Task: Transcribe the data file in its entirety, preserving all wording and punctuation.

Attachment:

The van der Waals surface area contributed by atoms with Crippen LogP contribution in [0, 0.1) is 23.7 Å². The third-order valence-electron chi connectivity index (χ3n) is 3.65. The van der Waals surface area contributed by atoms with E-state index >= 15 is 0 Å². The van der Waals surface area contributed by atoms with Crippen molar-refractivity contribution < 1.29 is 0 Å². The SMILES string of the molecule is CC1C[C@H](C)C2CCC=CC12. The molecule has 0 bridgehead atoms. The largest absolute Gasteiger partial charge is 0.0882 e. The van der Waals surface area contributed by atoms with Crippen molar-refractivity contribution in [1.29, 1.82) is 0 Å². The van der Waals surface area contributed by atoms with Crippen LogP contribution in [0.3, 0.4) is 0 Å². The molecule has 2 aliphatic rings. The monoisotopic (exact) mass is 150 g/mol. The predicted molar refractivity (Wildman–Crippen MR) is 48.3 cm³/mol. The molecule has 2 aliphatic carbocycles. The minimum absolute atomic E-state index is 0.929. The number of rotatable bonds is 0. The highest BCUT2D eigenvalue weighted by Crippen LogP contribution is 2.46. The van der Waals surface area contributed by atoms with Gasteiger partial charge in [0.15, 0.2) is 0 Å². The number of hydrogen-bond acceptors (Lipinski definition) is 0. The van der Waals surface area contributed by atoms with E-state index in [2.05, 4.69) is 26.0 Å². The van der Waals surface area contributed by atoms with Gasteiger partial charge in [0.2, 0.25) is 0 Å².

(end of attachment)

The van der Waals surface area contributed by atoms with Crippen LogP contribution in [0, 0.1) is 23.7 Å². The third-order valence-electron chi connectivity index (χ3n) is 3.65. The van der Waals surface area contributed by atoms with E-state index >= 15 is 0 Å². The van der Waals surface area contributed by atoms with Crippen molar-refractivity contribution < 1.29 is 0 Å². The SMILES string of the molecule is CC1C[C@H](C)C2CCC=CC12. The molecule has 0 bridgehead atoms. The largest absolute Gasteiger partial charge is 0.0882 e. The van der Waals surface area contributed by atoms with Crippen molar-refractivity contribution in [1.29, 1.82) is 0 Å². The van der Waals surface area contributed by atoms with Crippen LogP contribution in [0.3, 0.4) is 0 Å². The molecule has 2 aliphatic rings. The monoisotopic (exact) mass is 150 g/mol. The predicted molar refractivity (Wildman–Crippen MR) is 48.3 cm³/mol. The molecule has 2 aliphatic carbocycles. The minimum absolute atomic E-state index is 0.929. The number of rotatable bonds is 0. The highest BCUT2D eigenvalue weighted by Crippen LogP contribution is 2.46. The van der Waals surface area contributed by atoms with Gasteiger partial charge in [0.15, 0.2) is 0 Å². The number of hydrogen-bond acceptors (Lipinski definition) is 0. The van der Waals surface area contributed by atoms with E-state index in [2.05, 4.69) is 26.0 Å². The van der Waals surface area contributed by atoms with Gasteiger partial charge in [0.2, 0.25) is 0 Å².